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Table of Contents
Eratosthenes was an ancient Greek mathematician, geographer, and astronomer. He existed from 276 B.C. until 194 B.C. and is most notable for having the first accurate calculation of the Earth’s circumference. He lived and worked in the Egyptian city of Alexandria for much of his life.
See the fact file below for more information on the Eratosthenes or alternatively, you can download our 21-page Eratosthenes worksheet pack to utilise within the classroom or home environment.
Key Facts & Information
- Eratosthenes of Cyrene was born in 276 BC in the city of Cyrene, Libya.
- He was a Greek scientific writer, astronomer, poet, mathematician, and music theorist.
- Eratosthenes would have studied at the local gymnasium like any young Greek at the time, where he learned physical skills and social interaction as well as reading, writing, arithmetic, poetry, and music.
- Eratosthenes went to Athens to advance his studies. There he was taught Stoicism by its founder, Zeno of Citium. He then studied under Aristo of Chios who was in charge of a more pessimistic philosophical school.
- From 240 BC until his death, Eratosthenes was head of the Library of Alexandria, the most important library of the ancient world.
- His contemporaries called him Beta, according to the Suda, because he was the second best in almost any field in the world.
- He wrote poems: one named Hermes in hexameters, describing the history of the gods’ creation. Another is elegiacs, called Erigone, explaining the suicide of Erigone (daughter of Icarius), the Athenian maiden.
- Eratosthenes also published Olympic Victors, a chronology of Olympic Games champions.
- Eratosthenes accepted the invitation from Ptolemy and moved to Alexandria where he lived for the rest of his life.
- He was Chief Librarian within about five years. He tutored the children of Ptolemy as the head of the library.
- Eratosthenes was a friend of Archimedes and made several important contributions to mathematics and science.
- He invented the armillary sphere, around 255 BC.
- Eratosthenes believed that every nation had both good and evil, and criticised Aristotle for arguing that humanity was divided into Greeks and barbarians.
MEASURING THE EARTH
- More than 2,000 years ago Eratosthenes compared the position of the Sun’s rays in two places to determine with fair accuracy the spherical scale of the Planet.
- The calculation of the circumference of Earth is the most prominent among the results obtained by Eratosthenes, who calculated that the meridian is 252,000 stadia wide.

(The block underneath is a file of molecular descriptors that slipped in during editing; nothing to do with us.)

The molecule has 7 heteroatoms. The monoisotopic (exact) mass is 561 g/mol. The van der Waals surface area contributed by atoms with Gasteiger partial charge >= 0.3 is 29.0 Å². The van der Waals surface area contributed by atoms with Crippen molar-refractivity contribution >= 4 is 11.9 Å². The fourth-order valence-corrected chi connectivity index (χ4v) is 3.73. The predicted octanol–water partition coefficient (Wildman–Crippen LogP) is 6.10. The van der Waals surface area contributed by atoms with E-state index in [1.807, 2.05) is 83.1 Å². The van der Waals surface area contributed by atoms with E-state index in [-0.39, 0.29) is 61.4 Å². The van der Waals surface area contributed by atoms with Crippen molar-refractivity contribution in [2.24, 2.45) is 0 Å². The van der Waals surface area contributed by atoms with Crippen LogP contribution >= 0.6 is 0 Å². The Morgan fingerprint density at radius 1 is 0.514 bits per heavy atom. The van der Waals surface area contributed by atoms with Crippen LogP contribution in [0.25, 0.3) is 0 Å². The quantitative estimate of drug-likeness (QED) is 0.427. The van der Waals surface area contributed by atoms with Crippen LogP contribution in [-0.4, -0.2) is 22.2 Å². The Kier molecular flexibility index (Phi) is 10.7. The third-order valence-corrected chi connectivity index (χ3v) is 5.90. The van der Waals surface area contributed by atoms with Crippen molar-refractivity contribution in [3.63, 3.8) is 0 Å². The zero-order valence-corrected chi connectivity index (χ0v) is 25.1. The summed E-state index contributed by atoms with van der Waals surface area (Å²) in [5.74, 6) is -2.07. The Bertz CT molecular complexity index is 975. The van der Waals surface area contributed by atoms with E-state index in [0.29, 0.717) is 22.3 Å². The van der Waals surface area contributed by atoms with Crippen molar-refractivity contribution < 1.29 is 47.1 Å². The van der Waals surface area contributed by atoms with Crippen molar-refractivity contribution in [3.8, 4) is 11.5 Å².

- By dividing the length of the leg opposite the angle (the length of the shadow) by the leg adjacent to the angle (the height of the pole) Eratosthenes may calculate the angle of the Sun’s rays off the vertical.
- This gave him a 7.12 degree angle.
- Eratosthenes realized that Earth’s circumference represented a circle of 360 degrees, so somewhere about one-fiftieth of the circumference should be 7.12 (or 7.2, to divide 360 equally by 50). He also knew about the approximate distance between Alexandria and Syene.
- The distance from Alexandria to Syene was calculated by Eratosthenes as 5,000 stadia, or about 500 miles (800 kilometres). From the time it took walkers, trained to calculate distances by taking routine measurements, to trek among the towns, he made this calculation. He measured the circumference of 250,000 stadia, or 25,000 miles (40,000 kilometres), by solving the equation.
- Eratosthenes suggested a basic algorithm that could be used to find prime numbers. Through mathematics, this algorithm is known as the Eratosthenes Sieve.
- In mathematics, the sieve of Eratosthenes is an ancient algorithm used to find all prime numbers up to any given limit.
SUMMARY OF ACHIEVEMENTS
- The Suda Lexicon described Eratosthenes as Pentathlos, which can be translated as “All-Rounder,” because he has been skilled in a variety of things.
- Eratosthenes measured the scale of the Planet with a fair precision. He also saw that heaven seemingly revolved around Earth once a day. The axis of rotation formed an imaginary line around Earth’s center from the north pole to the south pole.
- He made the world’s first map, featuring meridian lines and parallel lines. They were identical to those on our current latitude and longitude axes.
- He invented the armillary sphere, the most important instrument in astronomy for 1800 years.
- As Eratosthenes aged, he contracted ophthalmia and becoming blind about 195 BC. He became frustrated and depressed by losing his ability to read and understand, leading him to wilfully starve himself to death. He died in Alexandria in 194 BC.
This is a fantastic bundle which includes everything you need to know about the Eratosthenes across 21 in-depth pages. These are ready-to-use Eratosthenes worksheets that are perfect for teaching students about Eratosthenes who was an ancient Greek mathematician, geographer, and astronomer. He existed from 276 B.C. until 194 B.C. and is most notable for having the first accurate calculation of the Earth’s circumference. He lived and worked in the Egyptian city of Alexandria for much of his life.
Complete List Of Included Worksheets
- Eratosthenes Facts
- Names in History
- Biographical Profile
- Q & A
- Armillary Sphere
- Describe Me
- Earth’s Measure
- All Rounder
- Eratosthenes Sieve
- Word Bank
- Gods’ Creation
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Use With Any Curriculum
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